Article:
(One could even futher the debate by asking if working/fighting off ones natural fat storing ability year-in year-out and/or getting implants is not false publicity, appealing to instinctual drives, to get the genes down in history through fake advertising??? This way, the result is that genes survive yet another generation - the means, from a DNA point of view, are unimportant - survival, throughdeception`, has won the life/death game yet another turn.)

Question 2: The training factor, unless proven otherwise, will not affect genes. Maybe the expression of specific traits, but not change the whole bundle of what is there at start.

The few things I know of that can change DNA through ones lifetime are oxygen (free-radical damage), environmental factors (radiation, sunlight, etc.) and Viruses that get integrated in ones DNA. And for viruses I am not sure it gets transmitted to the next generation.
There`s probably tons more mutation sources.

(Note that all of these factors (and cumulative damage and problems resulting of) get noticed far off after the average breeding age (so that`s never been a problem for the survival of the race). When was the last time you saw a 50 year-old couple have their first children?)

They will not inherit any special tennis gene but what they will inherit is two parents who will be able to give them the highest level of instruction at the earliest possible age. Much like Barry Bonds, Ken Griffey, jr., the Boone brothers, etc.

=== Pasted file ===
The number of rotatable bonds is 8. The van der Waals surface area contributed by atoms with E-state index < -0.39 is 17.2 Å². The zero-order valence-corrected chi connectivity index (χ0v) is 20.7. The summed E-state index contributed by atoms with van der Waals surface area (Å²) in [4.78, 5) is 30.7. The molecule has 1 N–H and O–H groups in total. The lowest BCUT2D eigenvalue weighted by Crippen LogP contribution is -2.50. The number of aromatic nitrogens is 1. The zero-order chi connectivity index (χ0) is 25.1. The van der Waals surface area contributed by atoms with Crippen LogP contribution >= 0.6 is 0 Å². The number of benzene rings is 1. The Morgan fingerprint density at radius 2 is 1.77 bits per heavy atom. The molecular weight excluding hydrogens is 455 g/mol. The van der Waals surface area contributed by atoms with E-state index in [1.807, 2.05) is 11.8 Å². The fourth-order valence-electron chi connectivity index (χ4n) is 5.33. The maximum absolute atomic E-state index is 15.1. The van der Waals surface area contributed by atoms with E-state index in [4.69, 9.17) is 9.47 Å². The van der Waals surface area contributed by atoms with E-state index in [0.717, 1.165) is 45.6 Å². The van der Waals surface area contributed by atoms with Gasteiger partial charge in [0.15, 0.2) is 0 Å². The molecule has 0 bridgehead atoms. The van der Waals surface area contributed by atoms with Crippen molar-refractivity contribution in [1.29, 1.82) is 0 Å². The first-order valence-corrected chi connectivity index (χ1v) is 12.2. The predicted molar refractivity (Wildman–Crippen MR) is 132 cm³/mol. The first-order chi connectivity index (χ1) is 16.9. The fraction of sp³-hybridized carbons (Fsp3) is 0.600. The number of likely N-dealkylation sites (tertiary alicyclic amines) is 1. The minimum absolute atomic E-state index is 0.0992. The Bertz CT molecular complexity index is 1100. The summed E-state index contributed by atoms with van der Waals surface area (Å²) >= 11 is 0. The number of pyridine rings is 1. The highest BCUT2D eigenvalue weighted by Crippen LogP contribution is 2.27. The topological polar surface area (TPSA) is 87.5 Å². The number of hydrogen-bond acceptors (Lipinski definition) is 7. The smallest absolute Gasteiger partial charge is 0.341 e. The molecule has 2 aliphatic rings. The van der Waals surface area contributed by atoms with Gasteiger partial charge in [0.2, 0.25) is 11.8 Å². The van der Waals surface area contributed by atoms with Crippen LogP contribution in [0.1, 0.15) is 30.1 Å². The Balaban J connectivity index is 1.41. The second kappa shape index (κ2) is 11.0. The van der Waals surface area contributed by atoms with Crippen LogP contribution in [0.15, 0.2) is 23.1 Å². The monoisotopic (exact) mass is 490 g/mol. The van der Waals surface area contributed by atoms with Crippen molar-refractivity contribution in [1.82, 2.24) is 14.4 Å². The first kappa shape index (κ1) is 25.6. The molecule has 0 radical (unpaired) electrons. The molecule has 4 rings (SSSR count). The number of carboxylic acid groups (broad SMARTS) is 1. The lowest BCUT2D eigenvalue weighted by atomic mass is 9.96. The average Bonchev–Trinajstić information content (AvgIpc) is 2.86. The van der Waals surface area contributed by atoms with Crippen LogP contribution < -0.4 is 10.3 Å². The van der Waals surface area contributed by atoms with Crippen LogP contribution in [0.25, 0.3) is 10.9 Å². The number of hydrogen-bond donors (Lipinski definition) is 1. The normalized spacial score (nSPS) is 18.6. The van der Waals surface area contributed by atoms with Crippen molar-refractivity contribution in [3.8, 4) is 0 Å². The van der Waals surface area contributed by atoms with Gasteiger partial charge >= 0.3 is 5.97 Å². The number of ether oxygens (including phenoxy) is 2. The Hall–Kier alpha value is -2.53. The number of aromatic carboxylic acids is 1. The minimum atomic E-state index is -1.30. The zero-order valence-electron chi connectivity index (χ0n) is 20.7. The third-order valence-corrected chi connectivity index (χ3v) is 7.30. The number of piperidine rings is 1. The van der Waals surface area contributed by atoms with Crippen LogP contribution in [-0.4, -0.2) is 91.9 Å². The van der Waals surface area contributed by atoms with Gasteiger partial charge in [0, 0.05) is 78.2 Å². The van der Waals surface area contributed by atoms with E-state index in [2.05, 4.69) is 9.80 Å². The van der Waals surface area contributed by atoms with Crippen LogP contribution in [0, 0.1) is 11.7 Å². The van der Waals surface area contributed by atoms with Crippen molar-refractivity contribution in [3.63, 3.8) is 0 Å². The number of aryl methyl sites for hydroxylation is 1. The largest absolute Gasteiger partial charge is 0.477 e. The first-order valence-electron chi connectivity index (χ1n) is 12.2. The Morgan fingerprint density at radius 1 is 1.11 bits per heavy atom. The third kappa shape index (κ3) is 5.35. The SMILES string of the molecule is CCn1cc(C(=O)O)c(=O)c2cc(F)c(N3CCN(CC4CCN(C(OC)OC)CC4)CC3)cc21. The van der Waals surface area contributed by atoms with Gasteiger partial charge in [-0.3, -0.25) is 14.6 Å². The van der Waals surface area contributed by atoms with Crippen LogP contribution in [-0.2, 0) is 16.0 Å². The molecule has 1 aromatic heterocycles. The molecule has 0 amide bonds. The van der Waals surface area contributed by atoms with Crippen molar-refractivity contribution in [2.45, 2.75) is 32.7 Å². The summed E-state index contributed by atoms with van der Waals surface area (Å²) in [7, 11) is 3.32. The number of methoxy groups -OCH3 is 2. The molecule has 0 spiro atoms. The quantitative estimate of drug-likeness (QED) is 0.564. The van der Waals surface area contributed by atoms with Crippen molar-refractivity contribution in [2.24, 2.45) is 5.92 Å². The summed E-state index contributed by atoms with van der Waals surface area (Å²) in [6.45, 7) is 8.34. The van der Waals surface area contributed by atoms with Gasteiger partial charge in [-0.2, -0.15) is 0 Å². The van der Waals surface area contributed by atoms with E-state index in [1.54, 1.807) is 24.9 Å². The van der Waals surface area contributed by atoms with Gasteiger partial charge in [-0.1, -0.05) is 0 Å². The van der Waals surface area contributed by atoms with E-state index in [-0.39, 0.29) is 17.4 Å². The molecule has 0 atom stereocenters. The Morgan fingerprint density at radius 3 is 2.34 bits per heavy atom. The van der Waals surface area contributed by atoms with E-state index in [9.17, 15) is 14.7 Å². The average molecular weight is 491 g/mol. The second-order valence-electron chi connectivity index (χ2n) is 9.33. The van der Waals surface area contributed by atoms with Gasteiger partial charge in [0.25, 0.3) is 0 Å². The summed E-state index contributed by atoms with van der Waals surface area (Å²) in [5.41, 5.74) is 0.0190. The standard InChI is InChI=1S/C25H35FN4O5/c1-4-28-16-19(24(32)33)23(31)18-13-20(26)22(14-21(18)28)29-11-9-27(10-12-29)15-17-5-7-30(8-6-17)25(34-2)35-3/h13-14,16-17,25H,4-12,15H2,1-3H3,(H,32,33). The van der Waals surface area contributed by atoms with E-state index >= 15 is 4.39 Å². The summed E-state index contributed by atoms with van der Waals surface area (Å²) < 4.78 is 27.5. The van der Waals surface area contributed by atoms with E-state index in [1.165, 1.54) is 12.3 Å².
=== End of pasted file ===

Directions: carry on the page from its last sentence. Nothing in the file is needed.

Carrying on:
Goldberg’s right, also wouldn’t their children also be predisposed to learning athletic skill a little quicker than average.

DrStu - Fast twitch/Slow twitch muscle fibers …is that genetic??

Genes are just a code of 4 randomly occurring letters happening a couple of hundred to 1000’s of times. That’s it. The only way to change them is to mutate them, as DrSTU said. Some things are inherited, such as hereditary diseases, but a lot of the time, it’s nurture more than anything. I’m a freakin replica of my father in everything but looks. I got half his genes, and my looks come from my mom’s half. Yes, if my dad wasn’t there when I was growing up, I’m sure I still would have had some of his traits, but not all the ones I have. Make sense?

Genes are fun. When you mix two people together, you are never sure what you will get.

I do believe in genetically gifted people obviously, but a person who is genetically gifted at bodybuilding who never picked up any weights will never reach his potential, and may never look as big as a less then gifted person who worked his ass off.

I generally believe that genetics sets the limits, and it is up to you to decide where you put yourself in comparison to those limits.

That being said, the genetically gifted person who is willing to do the work, both mentally and physically, produces awe-inspiring results. I believe Michael Jordan is one of those people, or at least was at his peak.